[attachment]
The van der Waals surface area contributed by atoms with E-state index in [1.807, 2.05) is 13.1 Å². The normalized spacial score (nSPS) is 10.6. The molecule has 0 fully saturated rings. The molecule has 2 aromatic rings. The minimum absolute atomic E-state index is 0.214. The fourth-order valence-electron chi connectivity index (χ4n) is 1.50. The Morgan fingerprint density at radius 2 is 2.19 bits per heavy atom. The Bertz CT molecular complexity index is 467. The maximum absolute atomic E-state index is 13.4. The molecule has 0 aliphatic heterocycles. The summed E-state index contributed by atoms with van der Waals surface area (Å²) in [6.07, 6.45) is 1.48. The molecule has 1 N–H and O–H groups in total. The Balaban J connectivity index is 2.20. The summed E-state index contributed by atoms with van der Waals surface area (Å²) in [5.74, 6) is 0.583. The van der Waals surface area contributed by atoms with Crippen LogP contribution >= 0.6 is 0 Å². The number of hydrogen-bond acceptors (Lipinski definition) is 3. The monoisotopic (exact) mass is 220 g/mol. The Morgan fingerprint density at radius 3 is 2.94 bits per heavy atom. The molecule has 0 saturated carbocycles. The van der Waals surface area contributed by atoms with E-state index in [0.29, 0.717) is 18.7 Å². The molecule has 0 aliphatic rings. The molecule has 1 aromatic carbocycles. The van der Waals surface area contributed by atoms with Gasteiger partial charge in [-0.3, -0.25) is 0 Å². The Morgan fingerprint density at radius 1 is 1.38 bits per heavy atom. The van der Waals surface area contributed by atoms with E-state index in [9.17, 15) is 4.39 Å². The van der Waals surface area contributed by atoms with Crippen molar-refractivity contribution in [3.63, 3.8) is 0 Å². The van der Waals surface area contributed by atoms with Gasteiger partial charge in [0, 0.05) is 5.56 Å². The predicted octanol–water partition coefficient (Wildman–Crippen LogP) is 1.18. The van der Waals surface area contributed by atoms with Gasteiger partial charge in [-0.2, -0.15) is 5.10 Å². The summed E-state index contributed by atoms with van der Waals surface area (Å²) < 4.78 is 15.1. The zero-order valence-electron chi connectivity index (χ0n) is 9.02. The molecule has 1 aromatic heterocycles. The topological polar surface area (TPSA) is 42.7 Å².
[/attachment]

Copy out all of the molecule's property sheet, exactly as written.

The van der Waals surface area contributed by atoms with E-state index in [1.807, 2.05) is 13.1 Å². The normalized spacial score (nSPS) is 10.6. The molecule has 0 fully saturated rings. The molecule has 2 aromatic rings. The minimum absolute atomic E-state index is 0.214. The fourth-order valence-electron chi connectivity index (χ4n) is 1.50. The Morgan fingerprint density at radius 2 is 2.19 bits per heavy atom. The Bertz CT molecular complexity index is 467. The maximum absolute atomic E-state index is 13.4. The molecule has 0 aliphatic heterocycles. The summed E-state index contributed by atoms with van der Waals surface area (Å²) in [6.07, 6.45) is 1.48. The molecule has 1 N–H and O–H groups in total. The Balaban J connectivity index is 2.20. The summed E-state index contributed by atoms with van der Waals surface area (Å²) in [5.74, 6) is 0.583. The van der Waals surface area contributed by atoms with Crippen LogP contribution >= 0.6 is 0 Å². The number of hydrogen-bond acceptors (Lipinski definition) is 3. The monoisotopic (exact) mass is 220 g/mol. The Morgan fingerprint density at radius 3 is 2.94 bits per heavy atom. The molecule has 0 saturated carbocycles. The van der Waals surface area contributed by atoms with E-state index in [0.29, 0.717) is 18.7 Å². The molecule has 0 aliphatic rings. The molecule has 1 aromatic carbocycles. The van der Waals surface area contributed by atoms with Gasteiger partial charge in [-0.3, -0.25) is 0 Å². The Morgan fingerprint density at radius 1 is 1.38 bits per heavy atom. The van der Waals surface area contributed by atoms with E-state index in [9.17, 15) is 4.39 Å². The van der Waals surface area contributed by atoms with Crippen molar-refractivity contribution in [3.63, 3.8) is 0 Å². The van der Waals surface area contributed by atoms with Gasteiger partial charge in [0, 0.05) is 5.56 Å². The predicted octanol–water partition coefficient (Wildman–Crippen LogP) is 1.18. The van der Waals surface area contributed by atoms with Gasteiger partial charge in [-0.2, -0.15) is 5.10 Å². The summed E-state index contributed by atoms with van der Waals surface area (Å²) < 4.78 is 15.1. The zero-order valence-electron chi connectivity index (χ0n) is 9.02. The molecule has 1 aromatic heterocycles. The topological polar surface area (TPSA) is 42.7 Å².